Standing average of the teams:
W. L Av.
Kapaa 2 0 1000
Lihue Juniors 1 0 1000
Filipinos 0 1 0000
Pubis 0 2 0000
A Program for the Woman
Who Has Pledged
Herself to Thrift
Simpler methods of living.
More careful selection of food.
More careful buying of food.
More careful preparation of food.
No waste In the use of food.
Preservation of surplus food.
1. Simplify your Food Habits.
Eat only three meals a day. Do not
eat or serve food between meals.
Serve very simple meals. Three
courses at most. One dish meals are
Eat, only what you need to keep
you well and efficient.
2. Select your Food Wisely.
Learn to know the needs of each
member of your family. Plan your
meals to meet these needs. Let your
needs and not your whims govern
your fool habits. Food selection Is
a science. Study It.
3. Buy Food Thoughtfully.
Learn first what food is needed,
then buy In such quantities as may
safely be stored or used without loss.
Plan ahead to save delivery. Study
the . market and buy the seasonably
abundant foods. Conserve those
which are scarce here and abro.id.
Make a budget and keep accounts.
4. Prepare your Food with Care.
Learn to prepare simple foods well.
This means palatable foods with
reasonable variations, in methods of
5. Wast: no Food.
Watch your garbage pail.
Serve only in such quantities as
may be eaten. Practice the gospel
of the clean plate.
Use all left-overs.
Waste no food through poor or
careless cooking or reckless handling.
6. Save Surplus Foods for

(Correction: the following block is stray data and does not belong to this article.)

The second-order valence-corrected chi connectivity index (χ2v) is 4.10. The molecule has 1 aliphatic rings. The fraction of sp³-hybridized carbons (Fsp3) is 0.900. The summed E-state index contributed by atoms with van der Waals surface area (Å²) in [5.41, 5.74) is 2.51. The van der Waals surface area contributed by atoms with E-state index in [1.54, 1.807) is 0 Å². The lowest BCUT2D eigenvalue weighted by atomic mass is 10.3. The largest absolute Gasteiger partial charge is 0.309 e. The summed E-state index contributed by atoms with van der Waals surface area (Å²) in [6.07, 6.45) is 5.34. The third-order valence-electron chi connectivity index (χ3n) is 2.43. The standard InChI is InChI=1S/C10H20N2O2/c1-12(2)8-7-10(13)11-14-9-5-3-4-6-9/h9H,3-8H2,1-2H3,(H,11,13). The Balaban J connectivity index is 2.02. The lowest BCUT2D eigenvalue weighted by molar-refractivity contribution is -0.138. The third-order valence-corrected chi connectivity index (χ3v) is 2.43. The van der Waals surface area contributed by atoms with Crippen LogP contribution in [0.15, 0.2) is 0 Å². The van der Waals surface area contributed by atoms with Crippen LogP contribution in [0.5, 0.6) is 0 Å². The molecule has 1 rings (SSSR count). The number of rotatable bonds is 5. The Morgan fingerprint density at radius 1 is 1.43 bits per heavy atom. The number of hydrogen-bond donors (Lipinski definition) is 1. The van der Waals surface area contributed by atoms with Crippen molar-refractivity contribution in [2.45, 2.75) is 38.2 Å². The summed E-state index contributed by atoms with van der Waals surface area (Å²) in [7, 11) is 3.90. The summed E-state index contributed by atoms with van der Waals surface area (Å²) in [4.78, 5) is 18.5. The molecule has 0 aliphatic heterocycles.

Even a Bmall daily surplus of per
ishable food should be preserved in
some simple way. Preserve, dry, can
or store any large supplies of surplus
ine. This engine uses only about
one third of the fuel that is used
by the other engines such as those
in use at present. And the fuel
can be very compactly and econ
omically stored, in the double bt-
tomof the steel steamer, away
from the cargo.
If America is to meet the needs
of her commerce home and foreign,
and hold her own with the other
leading commercial nations of the
world, we will need 2.1 million
Iili.u ..f u, ti.: I
i.Fii.i miiiwii. J lllft Hit. Ill
that we have a very long way to
go. Put that way, however long
it may be; we are going to go ac
cording to the plans of the ship
Win. V. Hardy, engineer in
charge of the water survey on
this island, says he is waiting for
the Kapaa homesteaders to get to-
;clher and decide who they want
to look after the irrigation water
for their homesteads before he
makes any decision regarding the
appointment of a water overseer.
This is a good chance for the
homesteaders to get the man thev
Senator Hind.of Hawaii, wants
'1(10 pounds of Guam Corn seed.
Guam corn was first introduced
on Kauai ami is gaining in favor
Soon the troops will be coming
home. Not all of them, for un
doubtedly some of them will be re
tained, with soldiers of the Kn
tente, for various duties, until
Germany and its allies shall have
complied with the conditions of
peace. It may own be that fresh
men will be sent over to relieve
those who have been in the thick
of the tight and have earned their
Demobilization of such a vast
force as we have in Furope is a
tremendous task. It can no more
be accomplished quickly than its
opposite organizing, equipping,
preparing for active service and
transporting a great military or
ganization to the front can be
accomplished quickly. It is not
alone the matter of bringing the
men home and of mustering them
out. of the service, although that
of itself is as great an undertak